The Marketplace Report: U.K. Royalty for Sale? British Prime Minister Tony Blair's ruling Labour Party faces an investigation into claims it sold British honorary titles in exchange for large contributions. Madeleine Brand talks to Stephen Beard of Marketplace about the probe, and the allegation that some seats in the House of Lords -- Britain's upper house of Parliament -- were for sale.

The Marketplace Report: U.K. Royalty for Sale?

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MADELEINE BRAND, Host:

British Prime Minister Tony Blair is in the middle of a row about his party's finances. A senior official in the party says Tony Blair's office ran a secret funding operation involving millions of pounds. It's also been claimed that Blair's government handed over knighthoods and other titles in return for party donations. Joining us from London is Marketplace's Stephen Beard. And Steve, first of all, who is this mysterious senior official and what's he saying?

STEPHEN BEARD: He's the treasurer of the Labour Party, Tony Blair's ruling Labour Party, and he says that during the general election last year, the party received loans worth several million dollars from wealthy supporters. But that money didn't go through him, the treasurer. It didn't go through the party books. It was, in effect, funneled secretly through the Prime Minister's office.

BRAND: And what is he saying happened with that money?

BEARD: Well, he's simply saying I wasn't aware of this money. Why wasn't I aware of it? Why wasn't it brought to my attention? What happened to it? He wants an independent inquiry.

BRAND: And what does Tony Blair say about that?

BEARD: In his weekly news conference today, the Prime Minister said he was aware of the loans. He didn't explain why the money hadn't passed through the Labour Party's books, but he insisted there was absolutely nothing improper about the cash and nothing mysterious about what had happened to it.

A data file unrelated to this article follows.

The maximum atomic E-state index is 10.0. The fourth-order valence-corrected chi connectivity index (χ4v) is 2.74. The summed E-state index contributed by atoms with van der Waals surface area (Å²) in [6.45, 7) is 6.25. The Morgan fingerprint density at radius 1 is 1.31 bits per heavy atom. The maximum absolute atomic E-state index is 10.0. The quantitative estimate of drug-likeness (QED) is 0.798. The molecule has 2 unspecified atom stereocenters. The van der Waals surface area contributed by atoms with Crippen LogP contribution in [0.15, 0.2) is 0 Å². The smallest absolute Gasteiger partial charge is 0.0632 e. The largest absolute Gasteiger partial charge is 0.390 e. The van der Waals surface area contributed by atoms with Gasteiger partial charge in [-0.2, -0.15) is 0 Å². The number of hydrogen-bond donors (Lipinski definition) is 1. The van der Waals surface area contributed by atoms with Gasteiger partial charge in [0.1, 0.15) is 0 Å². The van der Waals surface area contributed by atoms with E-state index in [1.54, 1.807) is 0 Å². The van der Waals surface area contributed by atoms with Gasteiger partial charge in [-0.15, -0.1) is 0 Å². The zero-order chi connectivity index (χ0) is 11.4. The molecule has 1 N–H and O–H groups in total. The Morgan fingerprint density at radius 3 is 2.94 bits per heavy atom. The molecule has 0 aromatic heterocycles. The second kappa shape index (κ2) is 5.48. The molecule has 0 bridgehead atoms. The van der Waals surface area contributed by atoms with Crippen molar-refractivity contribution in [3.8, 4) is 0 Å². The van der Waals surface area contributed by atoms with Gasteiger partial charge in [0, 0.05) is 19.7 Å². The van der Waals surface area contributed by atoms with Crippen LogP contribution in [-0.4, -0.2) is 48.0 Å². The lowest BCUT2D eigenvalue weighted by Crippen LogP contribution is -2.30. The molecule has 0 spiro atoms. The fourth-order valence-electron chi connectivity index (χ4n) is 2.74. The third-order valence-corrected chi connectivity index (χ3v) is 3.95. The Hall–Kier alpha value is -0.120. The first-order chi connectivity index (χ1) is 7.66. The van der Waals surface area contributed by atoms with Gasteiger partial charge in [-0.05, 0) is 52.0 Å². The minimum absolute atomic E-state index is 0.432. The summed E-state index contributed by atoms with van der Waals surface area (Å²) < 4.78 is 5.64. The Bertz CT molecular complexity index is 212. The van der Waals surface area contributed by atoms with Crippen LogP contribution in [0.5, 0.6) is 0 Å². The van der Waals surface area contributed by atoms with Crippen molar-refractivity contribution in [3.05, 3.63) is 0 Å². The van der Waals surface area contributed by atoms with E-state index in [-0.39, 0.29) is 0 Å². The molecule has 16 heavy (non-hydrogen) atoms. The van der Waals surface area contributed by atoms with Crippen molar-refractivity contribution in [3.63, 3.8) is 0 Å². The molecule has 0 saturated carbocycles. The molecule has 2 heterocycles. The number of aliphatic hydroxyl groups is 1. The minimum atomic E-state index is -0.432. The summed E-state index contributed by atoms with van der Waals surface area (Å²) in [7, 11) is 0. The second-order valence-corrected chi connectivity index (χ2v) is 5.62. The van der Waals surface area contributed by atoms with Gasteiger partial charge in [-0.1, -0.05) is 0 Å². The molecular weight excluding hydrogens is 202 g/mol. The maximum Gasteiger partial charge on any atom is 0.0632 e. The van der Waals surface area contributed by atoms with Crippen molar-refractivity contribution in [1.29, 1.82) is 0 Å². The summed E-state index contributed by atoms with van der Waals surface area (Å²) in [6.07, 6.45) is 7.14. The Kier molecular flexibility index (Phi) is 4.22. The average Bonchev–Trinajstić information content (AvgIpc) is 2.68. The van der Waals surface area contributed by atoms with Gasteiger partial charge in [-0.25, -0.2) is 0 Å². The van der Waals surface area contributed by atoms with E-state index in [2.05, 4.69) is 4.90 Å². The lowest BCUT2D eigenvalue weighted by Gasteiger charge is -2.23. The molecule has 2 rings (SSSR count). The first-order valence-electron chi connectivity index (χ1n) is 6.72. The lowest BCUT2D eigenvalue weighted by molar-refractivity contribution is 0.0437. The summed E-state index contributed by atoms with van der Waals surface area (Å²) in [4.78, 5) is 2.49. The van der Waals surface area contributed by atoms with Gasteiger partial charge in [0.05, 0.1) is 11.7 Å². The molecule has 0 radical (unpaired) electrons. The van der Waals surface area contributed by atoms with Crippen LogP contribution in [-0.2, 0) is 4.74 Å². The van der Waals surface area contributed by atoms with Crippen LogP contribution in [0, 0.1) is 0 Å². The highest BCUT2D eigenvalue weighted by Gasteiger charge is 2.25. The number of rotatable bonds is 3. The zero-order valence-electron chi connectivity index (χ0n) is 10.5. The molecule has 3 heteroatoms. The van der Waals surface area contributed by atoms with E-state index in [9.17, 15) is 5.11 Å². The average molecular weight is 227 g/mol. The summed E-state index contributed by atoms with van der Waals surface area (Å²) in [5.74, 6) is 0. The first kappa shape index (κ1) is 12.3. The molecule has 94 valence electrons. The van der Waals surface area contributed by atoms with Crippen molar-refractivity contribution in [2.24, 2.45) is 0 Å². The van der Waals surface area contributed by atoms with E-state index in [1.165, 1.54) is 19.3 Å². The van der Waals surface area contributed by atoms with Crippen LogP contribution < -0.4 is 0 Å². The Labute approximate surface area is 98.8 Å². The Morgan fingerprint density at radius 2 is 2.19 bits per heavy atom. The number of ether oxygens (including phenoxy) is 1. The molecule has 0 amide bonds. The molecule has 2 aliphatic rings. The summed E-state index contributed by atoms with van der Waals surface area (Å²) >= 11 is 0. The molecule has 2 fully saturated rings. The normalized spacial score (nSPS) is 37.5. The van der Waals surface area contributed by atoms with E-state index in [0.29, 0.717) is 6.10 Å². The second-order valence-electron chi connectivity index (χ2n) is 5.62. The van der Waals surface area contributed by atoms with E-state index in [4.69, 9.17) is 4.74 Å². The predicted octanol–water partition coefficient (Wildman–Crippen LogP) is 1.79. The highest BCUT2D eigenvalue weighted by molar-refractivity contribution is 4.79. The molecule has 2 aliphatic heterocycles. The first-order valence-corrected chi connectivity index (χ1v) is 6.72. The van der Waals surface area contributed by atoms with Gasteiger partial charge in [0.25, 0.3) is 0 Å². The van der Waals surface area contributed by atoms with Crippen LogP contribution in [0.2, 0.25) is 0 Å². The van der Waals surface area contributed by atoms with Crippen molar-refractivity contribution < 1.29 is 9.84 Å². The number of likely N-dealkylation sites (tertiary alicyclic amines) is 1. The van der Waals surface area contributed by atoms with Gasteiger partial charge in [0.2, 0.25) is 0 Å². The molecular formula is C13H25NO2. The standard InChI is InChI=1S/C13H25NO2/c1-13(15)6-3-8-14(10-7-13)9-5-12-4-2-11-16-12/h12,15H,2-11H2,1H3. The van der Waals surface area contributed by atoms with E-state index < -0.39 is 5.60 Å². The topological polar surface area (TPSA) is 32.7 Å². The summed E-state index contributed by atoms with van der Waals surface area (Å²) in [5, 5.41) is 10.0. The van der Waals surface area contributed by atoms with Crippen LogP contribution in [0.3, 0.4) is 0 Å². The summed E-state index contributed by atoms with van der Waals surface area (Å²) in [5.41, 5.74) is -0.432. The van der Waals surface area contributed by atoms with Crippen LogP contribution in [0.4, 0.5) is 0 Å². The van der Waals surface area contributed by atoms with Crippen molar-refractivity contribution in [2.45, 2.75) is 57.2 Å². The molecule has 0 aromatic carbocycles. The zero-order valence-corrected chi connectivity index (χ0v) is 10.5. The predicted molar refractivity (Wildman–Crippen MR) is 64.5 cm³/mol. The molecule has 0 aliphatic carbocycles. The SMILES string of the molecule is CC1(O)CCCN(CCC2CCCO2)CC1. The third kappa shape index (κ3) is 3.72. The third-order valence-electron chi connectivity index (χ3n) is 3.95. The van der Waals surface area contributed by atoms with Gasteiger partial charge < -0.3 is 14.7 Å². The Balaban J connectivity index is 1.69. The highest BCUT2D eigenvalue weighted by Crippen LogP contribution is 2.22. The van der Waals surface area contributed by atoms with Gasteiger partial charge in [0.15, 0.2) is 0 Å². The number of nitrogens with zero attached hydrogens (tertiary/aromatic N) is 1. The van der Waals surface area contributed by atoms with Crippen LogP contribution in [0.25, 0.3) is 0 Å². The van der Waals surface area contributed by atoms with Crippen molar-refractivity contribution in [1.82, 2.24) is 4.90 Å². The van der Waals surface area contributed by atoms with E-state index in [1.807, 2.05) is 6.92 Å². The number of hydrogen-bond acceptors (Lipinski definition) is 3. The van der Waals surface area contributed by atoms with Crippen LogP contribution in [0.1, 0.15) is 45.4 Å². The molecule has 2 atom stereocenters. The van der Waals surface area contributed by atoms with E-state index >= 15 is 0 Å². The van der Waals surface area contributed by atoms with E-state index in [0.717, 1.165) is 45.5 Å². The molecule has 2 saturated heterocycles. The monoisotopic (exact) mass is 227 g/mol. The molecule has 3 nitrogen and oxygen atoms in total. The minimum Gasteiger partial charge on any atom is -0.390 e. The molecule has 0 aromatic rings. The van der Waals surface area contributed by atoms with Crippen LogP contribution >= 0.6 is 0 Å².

TONY BLAIR: This idea that somehow there was some sort of secret account, that the money has gone and been spent on something completely different, as far as I'm aware, is complete rubbish; I mean it will have gone to fight the general election.

BEARD: Opposition critics are not satisfied, however. They say these loans look suspicious. They look as if they may be connected with the whole cash-for-title scandal.

BRAND: Right, and tell us more about that, this allegation that the Labour Party handed out knighthoods in return for donations.

BEARD: That's right, and it's an allegation that's been leveled against this government and many previous governments; that secret deals were done with wealthy supporters. Give us some cash, and we'll give you an honor, like a knighthood or a peerage.

BRAND: But these are supposedly for a public service, right?

BEARD: Anyway, later today in Marketplace, a complete change of gear. From the sleaze-ridden British Parliament to your own noble institution, we'll be taking a closer look at the first stage of the U.S. budget process.

BRAND: Stephen Beard of public radio's daily business show Marketplace, and Marketplace is produced by American Public Media.

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